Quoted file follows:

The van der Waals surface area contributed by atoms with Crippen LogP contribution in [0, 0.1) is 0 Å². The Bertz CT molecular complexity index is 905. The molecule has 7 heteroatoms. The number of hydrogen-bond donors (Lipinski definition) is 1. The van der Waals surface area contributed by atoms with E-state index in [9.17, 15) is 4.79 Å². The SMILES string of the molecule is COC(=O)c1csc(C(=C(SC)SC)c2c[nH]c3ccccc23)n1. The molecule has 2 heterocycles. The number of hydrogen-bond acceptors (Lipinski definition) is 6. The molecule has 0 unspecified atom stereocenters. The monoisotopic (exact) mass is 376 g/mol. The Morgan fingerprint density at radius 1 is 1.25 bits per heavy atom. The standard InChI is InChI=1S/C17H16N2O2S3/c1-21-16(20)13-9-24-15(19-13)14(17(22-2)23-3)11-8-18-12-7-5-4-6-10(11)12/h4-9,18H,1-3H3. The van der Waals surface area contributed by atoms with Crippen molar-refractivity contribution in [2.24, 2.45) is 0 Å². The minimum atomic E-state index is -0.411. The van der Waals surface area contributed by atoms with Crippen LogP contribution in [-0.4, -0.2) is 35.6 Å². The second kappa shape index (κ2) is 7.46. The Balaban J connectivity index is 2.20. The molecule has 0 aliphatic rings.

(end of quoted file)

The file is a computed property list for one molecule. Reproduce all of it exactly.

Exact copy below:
The van der Waals surface area contributed by atoms with Crippen LogP contribution in [0, 0.1) is 0 Å². The Bertz CT molecular complexity index is 905. The molecule has 7 heteroatoms. The number of hydrogen-bond donors (Lipinski definition) is 1. The van der Waals surface area contributed by atoms with E-state index in [9.17, 15) is 4.79 Å². The SMILES string of the molecule is COC(=O)c1csc(C(=C(SC)SC)c2c[nH]c3ccccc23)n1. The molecule has 2 heterocycles. The number of hydrogen-bond acceptors (Lipinski definition) is 6. The molecule has 0 unspecified atom stereocenters. The monoisotopic (exact) mass is 376 g/mol. The Morgan fingerprint density at radius 1 is 1.25 bits per heavy atom. The standard InChI is InChI=1S/C17H16N2O2S3/c1-21-16(20)13-9-24-15(19-13)14(17(22-2)23-3)11-8-18-12-7-5-4-6-10(11)12/h4-9,18H,1-3H3. The van der Waals surface area contributed by atoms with Crippen molar-refractivity contribution in [2.24, 2.45) is 0 Å². The minimum atomic E-state index is -0.411. The van der Waals surface area contributed by atoms with Crippen LogP contribution in [-0.4, -0.2) is 35.6 Å². The second kappa shape index (κ2) is 7.46. The Balaban J connectivity index is 2.20. The molecule has 0 aliphatic rings.